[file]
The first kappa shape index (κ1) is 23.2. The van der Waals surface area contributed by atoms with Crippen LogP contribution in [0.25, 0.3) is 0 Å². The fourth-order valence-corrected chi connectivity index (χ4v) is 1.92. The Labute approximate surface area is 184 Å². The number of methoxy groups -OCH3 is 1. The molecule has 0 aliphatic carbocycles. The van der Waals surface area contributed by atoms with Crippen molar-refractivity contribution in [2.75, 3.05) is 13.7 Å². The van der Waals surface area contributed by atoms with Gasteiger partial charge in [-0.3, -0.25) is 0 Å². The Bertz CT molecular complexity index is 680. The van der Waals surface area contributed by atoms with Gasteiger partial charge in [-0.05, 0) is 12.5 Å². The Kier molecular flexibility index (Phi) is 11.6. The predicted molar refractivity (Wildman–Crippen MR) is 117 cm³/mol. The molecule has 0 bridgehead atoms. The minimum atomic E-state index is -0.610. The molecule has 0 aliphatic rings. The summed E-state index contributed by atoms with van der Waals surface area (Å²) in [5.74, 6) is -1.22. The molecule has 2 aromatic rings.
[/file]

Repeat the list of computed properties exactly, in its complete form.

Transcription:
The first kappa shape index (κ1) is 23.2. The van der Waals surface area contributed by atoms with Crippen LogP contribution in [0.25, 0.3) is 0 Å². The fourth-order valence-corrected chi connectivity index (χ4v) is 1.92. The Labute approximate surface area is 184 Å². The number of methoxy groups -OCH3 is 1. The molecule has 0 aliphatic carbocycles. The van der Waals surface area contributed by atoms with Crippen molar-refractivity contribution in [2.75, 3.05) is 13.7 Å². The van der Waals surface area contributed by atoms with Gasteiger partial charge in [-0.3, -0.25) is 0 Å². The Bertz CT molecular complexity index is 680. The van der Waals surface area contributed by atoms with Gasteiger partial charge in [-0.05, 0) is 12.5 Å². The Kier molecular flexibility index (Phi) is 11.6. The predicted molar refractivity (Wildman–Crippen MR) is 117 cm³/mol. The molecule has 0 bridgehead atoms. The minimum atomic E-state index is -0.610. The molecule has 0 aliphatic rings. The summed E-state index contributed by atoms with van der Waals surface area (Å²) in [5.74, 6) is -1.22. The molecule has 2 aromatic rings.